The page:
Toxic Tort Litigation
After Milward v. Acuity Products
The Center for Progressive Reform (CPR)
Wake Forest University School of Law
Wake Forest Journal of Law & Policy
Link to the Schedule
In Milward v. Acuity Products, 639 F.3d 11 (1st Cir. 2011), the First Circuit became the first court – either federal or state – to allow a “weight of the evidence” methodology for assessing causation in a toxic tort case. The plaintiff had alleged that exposure to defendant’s benzene-containing products caused his rare leukemia (Acute Promyelocytic Leukemia (“APL”)). His expert witness, a leading toxicologist and expert on benzene, surveyed five lines of scientific evidence from the peer-reviewed literature, and concluded the available evidence, taken as a whole, supported the inference that benzene exposure can cause APL. The lower court, following a common post-Daubert approach, excluded the testimony “because no one line of evidence supported a reliable inference of causation, [and] an inference of causation based on the totality of the evidence was unreliable.” The First Circuit rejected this “atomistic” approach, noting that the district court did not have the authority to exclude evidence because reasonable experts may disagree about what it means.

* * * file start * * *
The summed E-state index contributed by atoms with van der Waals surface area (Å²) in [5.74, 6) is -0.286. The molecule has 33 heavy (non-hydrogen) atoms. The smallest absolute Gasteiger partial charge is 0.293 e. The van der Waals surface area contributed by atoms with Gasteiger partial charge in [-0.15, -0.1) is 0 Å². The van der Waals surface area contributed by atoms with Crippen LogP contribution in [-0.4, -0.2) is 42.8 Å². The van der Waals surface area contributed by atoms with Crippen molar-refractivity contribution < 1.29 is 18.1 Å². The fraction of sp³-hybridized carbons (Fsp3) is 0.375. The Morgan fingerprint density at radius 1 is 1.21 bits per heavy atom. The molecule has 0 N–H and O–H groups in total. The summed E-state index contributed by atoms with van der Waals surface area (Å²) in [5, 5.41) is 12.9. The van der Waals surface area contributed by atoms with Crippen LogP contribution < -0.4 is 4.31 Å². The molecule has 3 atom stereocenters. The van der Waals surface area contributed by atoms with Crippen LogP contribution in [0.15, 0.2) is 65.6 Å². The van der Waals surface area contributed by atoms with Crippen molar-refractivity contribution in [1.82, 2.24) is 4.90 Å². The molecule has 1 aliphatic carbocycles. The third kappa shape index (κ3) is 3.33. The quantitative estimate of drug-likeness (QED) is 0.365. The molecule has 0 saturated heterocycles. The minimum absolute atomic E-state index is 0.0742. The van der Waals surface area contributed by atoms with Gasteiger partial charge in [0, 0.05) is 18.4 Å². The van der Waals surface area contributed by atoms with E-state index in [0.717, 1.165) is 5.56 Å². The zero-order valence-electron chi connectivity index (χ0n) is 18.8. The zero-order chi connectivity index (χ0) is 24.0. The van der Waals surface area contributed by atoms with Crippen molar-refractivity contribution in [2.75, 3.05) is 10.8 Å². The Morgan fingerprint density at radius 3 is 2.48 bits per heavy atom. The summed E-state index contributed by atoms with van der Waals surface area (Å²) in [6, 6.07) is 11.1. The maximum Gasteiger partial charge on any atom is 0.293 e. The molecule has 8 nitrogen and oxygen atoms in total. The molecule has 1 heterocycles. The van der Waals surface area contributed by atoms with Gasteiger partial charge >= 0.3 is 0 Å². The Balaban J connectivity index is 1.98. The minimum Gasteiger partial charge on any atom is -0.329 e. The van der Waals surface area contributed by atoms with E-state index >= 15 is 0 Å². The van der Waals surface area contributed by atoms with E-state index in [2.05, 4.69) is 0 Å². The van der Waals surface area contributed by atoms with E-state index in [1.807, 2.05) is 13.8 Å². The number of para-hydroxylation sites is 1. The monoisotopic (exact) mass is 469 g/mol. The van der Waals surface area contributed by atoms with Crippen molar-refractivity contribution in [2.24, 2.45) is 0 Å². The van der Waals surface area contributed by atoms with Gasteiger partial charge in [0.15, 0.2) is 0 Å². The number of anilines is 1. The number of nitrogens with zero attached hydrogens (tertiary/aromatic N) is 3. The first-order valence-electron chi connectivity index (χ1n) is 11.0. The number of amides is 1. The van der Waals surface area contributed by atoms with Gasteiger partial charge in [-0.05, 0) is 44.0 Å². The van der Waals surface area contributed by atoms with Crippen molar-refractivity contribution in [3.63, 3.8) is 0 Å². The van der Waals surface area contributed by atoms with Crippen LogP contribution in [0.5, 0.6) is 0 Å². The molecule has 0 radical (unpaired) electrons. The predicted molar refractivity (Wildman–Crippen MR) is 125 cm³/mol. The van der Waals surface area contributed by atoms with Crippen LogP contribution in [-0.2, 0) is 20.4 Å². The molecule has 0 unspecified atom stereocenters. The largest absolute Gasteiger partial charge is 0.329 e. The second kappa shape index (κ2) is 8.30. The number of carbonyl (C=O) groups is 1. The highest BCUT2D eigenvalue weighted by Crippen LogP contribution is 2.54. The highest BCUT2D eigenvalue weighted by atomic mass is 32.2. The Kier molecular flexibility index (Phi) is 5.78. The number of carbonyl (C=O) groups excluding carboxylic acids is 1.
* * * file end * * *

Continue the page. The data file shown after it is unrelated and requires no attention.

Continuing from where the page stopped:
This symposium will explore the implications of Milward for toxic tort litigation in the federal and state courts, including whether it correctly applies Daubert v. Merrell Dow Pharmaceuticals, Inc., 509, U.S. 579 (1993). The Symposium is tentatively scheduled for Wednesday, May 16, Thursday, May 17 or Friday, May 18, in Washington, D.C. Speakers are invited to comment on any aspect on Milwardthat they find interesting and important, including the following issues:
- What role does the weight of the evidence methodology play in scientific risk assessment, and what are the implications of this role for tort litigation?
- Should well-founded testimony based on a weight of the evidence methodology be admissible in toxic tort litigation? Does the Restatement of Torts (Third) §28 cmt. c concerning the role of scientific judgment in adjudicating general causation support the admissibility of such testimony?
- Does the reliance of regulatory agencies, such as EPA, on a weight of the evidence methodology for purposes of regulating toxic chemicals support the result in Milward? Or are there differences in the legal and policy judgments being made by regulators and judges that distinguish regulatory agencies from courts?
- What are the legal and policy implications of Milward for the future of toxic tort litigation?
The Wake Forest Journal of Law and Public Policy will publish the papers presented during the symposium in the Fall 2012. Papers will be submitted for publication around September 1, 2012. CPR thanks the Robert L. Habush Foundation for its support of the symposium.